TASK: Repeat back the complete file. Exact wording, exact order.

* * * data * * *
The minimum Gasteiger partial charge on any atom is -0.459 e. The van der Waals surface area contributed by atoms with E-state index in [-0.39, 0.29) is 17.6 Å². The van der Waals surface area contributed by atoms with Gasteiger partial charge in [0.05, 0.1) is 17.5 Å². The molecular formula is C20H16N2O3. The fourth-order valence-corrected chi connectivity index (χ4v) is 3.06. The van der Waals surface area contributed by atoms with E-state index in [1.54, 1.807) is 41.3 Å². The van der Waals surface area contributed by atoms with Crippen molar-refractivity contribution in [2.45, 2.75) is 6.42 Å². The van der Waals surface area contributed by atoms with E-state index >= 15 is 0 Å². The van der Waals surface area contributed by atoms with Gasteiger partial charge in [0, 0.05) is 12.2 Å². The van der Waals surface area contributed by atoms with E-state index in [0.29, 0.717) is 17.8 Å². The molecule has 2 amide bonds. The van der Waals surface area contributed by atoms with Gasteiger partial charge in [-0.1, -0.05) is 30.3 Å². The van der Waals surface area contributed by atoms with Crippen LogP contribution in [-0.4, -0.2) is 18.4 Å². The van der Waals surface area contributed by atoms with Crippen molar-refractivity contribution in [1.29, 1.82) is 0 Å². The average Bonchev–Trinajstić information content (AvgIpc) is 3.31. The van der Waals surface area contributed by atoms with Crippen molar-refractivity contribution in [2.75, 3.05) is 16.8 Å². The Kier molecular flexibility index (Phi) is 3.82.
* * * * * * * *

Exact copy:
The minimum Gasteiger partial charge on any atom is -0.459 e. The van der Waals surface area contributed by atoms with E-state index in [-0.39, 0.29) is 17.6 Å². The van der Waals surface area contributed by atoms with Gasteiger partial charge in [0.05, 0.1) is 17.5 Å². The molecular formula is C20H16N2O3. The fourth-order valence-corrected chi connectivity index (χ4v) is 3.06. The van der Waals surface area contributed by atoms with E-state index in [1.54, 1.807) is 41.3 Å². The van der Waals surface area contributed by atoms with Crippen molar-refractivity contribution in [2.45, 2.75) is 6.42 Å². The van der Waals surface area contributed by atoms with E-state index >= 15 is 0 Å². The van der Waals surface area contributed by atoms with Gasteiger partial charge in [0, 0.05) is 12.2 Å². The van der Waals surface area contributed by atoms with E-state index in [0.29, 0.717) is 17.8 Å². The molecule has 2 amide bonds. The van der Waals surface area contributed by atoms with Gasteiger partial charge in [-0.1, -0.05) is 30.3 Å². The van der Waals surface area contributed by atoms with Crippen LogP contribution in [-0.4, -0.2) is 18.4 Å². The van der Waals surface area contributed by atoms with Crippen molar-refractivity contribution in [1.29, 1.82) is 0 Å². The average Bonchev–Trinajstić information content (AvgIpc) is 3.31. The van der Waals surface area contributed by atoms with Crippen molar-refractivity contribution in [2.75, 3.05) is 16.8 Å². The Kier molecular flexibility index (Phi) is 3.82.